Flatty Disguise – Dan Timmons’ 1932 Ford Coupe Isn’t All It Appears To Be
With a casual glance you’re probably wondering why a Deuce coupe with a Flathead was awarded the Chevrolet Performance GM Retro Iron Builder of the Year finalist pick during the 24th Summit Racing Nationals. Upon closer inspection, you’ll notice a unique exhaust port pattern and headers, then finally see that those aren’t really finned heads, rather a stealthy valve cover assembly bolted atop a set of Chevy small-block heads!
But wait – why is there a distributor in the front? Just what exactly is going on here?!
Dan Timmons got the idea to mask the Chevrolet Performance ZZ4 crate engine in this ’32 Ford five-window coupe after his buddy Leonard Wood (as in Wood Brothers Racing of NASCAR fame) gave him grief about running a big-block Chevy in a previous Ford roadster build. So, when Dan started on the coupe, he decided to get creative about disguising the engine. Of course, it doesn’t hurt to have a shop full of machining tools at your disposal, plus years of NASCAR experience, as Dan owns Nitro Manufacturing in Moorseville, North Carolina.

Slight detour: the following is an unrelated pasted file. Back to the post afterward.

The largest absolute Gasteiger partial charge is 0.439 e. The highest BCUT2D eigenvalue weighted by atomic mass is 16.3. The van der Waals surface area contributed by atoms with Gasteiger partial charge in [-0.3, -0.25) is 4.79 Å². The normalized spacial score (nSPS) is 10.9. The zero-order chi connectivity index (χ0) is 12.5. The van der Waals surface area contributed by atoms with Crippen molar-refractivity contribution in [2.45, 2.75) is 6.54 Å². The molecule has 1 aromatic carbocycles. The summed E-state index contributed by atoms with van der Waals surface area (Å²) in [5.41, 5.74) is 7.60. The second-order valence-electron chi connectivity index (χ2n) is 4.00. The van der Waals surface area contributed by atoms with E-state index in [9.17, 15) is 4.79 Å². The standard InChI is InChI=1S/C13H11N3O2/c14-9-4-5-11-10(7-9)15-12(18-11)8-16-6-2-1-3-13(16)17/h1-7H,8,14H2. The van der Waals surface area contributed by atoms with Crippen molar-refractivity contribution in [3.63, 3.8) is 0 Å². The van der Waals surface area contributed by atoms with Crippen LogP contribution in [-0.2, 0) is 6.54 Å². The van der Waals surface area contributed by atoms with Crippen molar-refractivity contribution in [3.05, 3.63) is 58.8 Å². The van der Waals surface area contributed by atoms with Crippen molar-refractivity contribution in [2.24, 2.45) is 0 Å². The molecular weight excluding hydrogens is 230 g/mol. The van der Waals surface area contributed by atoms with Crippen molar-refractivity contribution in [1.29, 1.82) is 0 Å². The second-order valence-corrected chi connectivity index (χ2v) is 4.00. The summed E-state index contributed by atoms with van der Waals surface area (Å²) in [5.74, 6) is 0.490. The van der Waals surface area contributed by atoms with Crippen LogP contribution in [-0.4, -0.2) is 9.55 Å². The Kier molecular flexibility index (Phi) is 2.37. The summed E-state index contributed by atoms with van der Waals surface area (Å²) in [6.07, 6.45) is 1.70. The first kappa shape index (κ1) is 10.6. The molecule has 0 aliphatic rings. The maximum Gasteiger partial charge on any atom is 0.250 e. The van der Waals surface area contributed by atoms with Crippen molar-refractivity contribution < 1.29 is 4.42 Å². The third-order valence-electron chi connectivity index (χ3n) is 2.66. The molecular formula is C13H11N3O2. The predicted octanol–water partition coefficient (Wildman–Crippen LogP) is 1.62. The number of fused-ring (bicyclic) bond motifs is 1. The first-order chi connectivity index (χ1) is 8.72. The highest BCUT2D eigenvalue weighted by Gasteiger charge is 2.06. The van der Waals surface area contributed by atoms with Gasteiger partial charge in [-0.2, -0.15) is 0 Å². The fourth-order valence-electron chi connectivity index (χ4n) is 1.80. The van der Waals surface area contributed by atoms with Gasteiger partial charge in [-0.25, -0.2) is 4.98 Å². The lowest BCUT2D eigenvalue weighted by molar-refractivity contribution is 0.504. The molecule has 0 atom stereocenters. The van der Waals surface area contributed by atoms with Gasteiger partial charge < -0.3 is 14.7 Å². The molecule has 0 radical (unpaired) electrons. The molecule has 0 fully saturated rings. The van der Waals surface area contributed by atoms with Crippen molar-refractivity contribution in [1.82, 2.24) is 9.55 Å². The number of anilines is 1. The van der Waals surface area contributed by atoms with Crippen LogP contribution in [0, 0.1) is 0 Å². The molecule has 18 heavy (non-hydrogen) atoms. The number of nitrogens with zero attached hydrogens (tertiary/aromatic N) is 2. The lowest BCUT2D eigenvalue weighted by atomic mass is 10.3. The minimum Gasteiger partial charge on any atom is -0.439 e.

The project started with a partial body and doors from New Age Motorsports followed by a lot of custom aluminum work on the firewall, floor, hood and drip rails. The custom gas tank is covered with a louvered plate highlighted by a custom rear bumper. Once complete, the body was carted over to Detroit Speed where they sprayed the custom PPG green finish.
Dan and the crew at Nitro Mfg. built the entire chassis starting with a set of Deuce rails, an aluminum front axle and custom suspension followed by a 9-inch Ford with quarter-elliptical springs in the rear. A set of Wheelsmith 16- and 18-inch wires are wrapped in Nitto tread with chrome V8 enter caps.
The custom touches and machine work continue inside as the Nitro team whittled the trick pedals, steering wheel, mirrors, brackets and door handles. An American Autowire harness, Moal Bomber gauges from Classic Instruments, and a Vintage Air system were installed before Paul Atkins crafted a custom seat and panels and covered them in a comfortable leather.
Getting back to the front drive distributor, Dan remembered a Summers Brothers conversion assembly offered decades ago to put the distributor up front on a Chevy V8. (In racing engines, having the distributor driven off the front of the cam helped achieve more accurate ignition timing at higher rpm.) When he couldn’t find an original kit, he designed and machined his own version – all in the name of adding to the Flathead appearance and confusing his friend and hero, Leonard.
Photos by John Jackson